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China Recluse Culture


References to yinshi (隐士, recluses) an interesting but somewhat strange group of elites in Chinese history, can be found in many historical records. A yinshi recluse refers to an intellectual who opted to lead a life distant from politics, even though his talent and qualification could well secure an official post for him. He would live from the land (farming, hunting, selling herbs, etc.), indulge himself in the beauty and inspiration nature has to offer, or lead a scholarly existence (teaching, studying and writing). In short, he declined an official career and preferred instead a simple life.
 
China Recluse Culture, China Ancient Culture

A yinshi recluse is an intellectual who opted to stay distanced from a political career.

 

Confucianism, the prevailing national ideology of ancient China, encourages intellectuals to actively participate in state management. While most intellectuals followed this doctrine, a minority group adopted the reclusive lifestyle by distancing themselves from politics. Some of them, for example Zong Bing (Eastern Jin to Song Dynasties) Wu Zhen (Yuan Dynasty) and Shen Zhou (Ming Dynasty), were too fascinated with a carefree reclusive life to seek an official employment, declined the government offer, and remained aloof from the bureaucratic world for a lifetime. More recluses had served as an official before they retreated into a reclusive life, as they found it rather undesirable to seek a political career at the cost of their own freedom. Tao Yuanming (Eastern Jin Dynasty), the representative of ancient China’s recluse culture, is the most typical example of this group. In his signature literary work The Return (归去来兮辞 gui qu lai xi ci), he shared his exhilaration of having freed himself from the bondage of official undertakings and coming back to enjoy the pleasure of a simple, close-to-nature life. Other representatives of his kind include Wen Zhengming (Ming Dynasty).
 
 
China Recluse Culture, China Ancient CultureChina Recluse Culture, China Ancient Culture

Confucianism encourages intellectuals to actively participate in state management.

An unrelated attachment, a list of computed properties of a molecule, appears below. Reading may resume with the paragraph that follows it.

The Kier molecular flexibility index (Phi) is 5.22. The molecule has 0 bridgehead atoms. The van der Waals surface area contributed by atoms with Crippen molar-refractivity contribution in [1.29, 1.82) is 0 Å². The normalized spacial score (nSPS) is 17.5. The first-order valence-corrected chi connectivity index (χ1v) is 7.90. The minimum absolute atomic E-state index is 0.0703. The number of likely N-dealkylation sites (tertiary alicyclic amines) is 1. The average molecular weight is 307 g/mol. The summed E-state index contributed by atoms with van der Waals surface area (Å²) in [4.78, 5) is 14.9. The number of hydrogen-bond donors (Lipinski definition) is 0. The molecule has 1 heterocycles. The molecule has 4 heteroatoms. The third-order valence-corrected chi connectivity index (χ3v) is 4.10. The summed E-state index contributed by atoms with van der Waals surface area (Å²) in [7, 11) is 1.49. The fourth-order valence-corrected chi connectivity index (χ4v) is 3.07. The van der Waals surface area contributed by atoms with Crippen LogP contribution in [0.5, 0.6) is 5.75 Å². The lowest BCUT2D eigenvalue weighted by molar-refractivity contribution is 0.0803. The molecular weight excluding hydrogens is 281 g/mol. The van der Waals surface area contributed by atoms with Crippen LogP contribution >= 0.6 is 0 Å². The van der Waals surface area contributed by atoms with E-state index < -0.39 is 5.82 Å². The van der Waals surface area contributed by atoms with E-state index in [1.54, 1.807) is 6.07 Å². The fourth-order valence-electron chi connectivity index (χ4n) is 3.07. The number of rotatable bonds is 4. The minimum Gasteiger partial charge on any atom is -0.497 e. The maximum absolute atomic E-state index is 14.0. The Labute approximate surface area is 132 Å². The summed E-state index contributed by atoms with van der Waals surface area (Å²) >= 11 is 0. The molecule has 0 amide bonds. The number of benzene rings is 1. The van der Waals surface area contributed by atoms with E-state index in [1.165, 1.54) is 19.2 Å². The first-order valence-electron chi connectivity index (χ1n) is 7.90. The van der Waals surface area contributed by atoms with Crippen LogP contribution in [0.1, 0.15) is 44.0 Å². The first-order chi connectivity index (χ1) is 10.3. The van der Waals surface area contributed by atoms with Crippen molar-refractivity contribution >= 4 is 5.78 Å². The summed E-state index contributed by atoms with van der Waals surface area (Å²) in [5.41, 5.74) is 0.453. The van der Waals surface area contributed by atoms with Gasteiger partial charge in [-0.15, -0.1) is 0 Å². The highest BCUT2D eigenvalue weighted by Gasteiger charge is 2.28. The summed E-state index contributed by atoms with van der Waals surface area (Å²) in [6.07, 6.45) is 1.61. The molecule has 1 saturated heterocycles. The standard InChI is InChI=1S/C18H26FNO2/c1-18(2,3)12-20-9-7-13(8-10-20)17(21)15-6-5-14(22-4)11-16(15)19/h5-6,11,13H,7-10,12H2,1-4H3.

Tao Yuanming, the representative of China recluse culture.

 
 
Some yinshi recluses were less determined, and alternated between reclusion and bureaucracy. Dong Qichang (late Ming Dynasty), for instance, took official positions whenever the political climate became favourable and retreated into reclusion whenever unfavourable. Dong’s indetermination may also be associated with his painting style which features ambiguous strokes. More examples include Yi Ying (Shang Dynasty), Zhuge Liang (Later Han Dynasty), and Liu Ji (Yuan-Ming Dynasties), who remained recluses until they were persuaded into taking official posts. Wang Wei, one of the top poets of Tang Dynasty, was not satisfied with life in the bureaucratic circles, but went on serving his official posts anyway as the salaries there were, after all, handsome. However, Wang’s poetry often reflects his strong inclination towards a reclusive lifestyle.
 
 
China Recluse Culture, China Ancient Culture

Long Zhong Dui 隆中对

Zhuge Liang, prime minister of Su during the Three Kingdoms Period, had used to be a yinshi recluse, tilling land and teaching in the countryside of Nanyang, before being pursuaded to serve as senior military consultant to Liu Bei.

 
 

For Chinese intellectuals, reclusion represents an alternative way of life as against a bureaucratic career, though they opted for the latter for certain reasons. Compared with the political life which meant much undertaking, responsibility, and risks, the recluse culture manifested the intellectuals’ longing for individual freedom as is often closely associated with Chinese Taoism. And perhaps thanks to this freedom enabled by reclusion, many recluses had great achievements in Chinese elite culture: literature, painting, music, calligraphy, philosophy, academic studies, etc.


 

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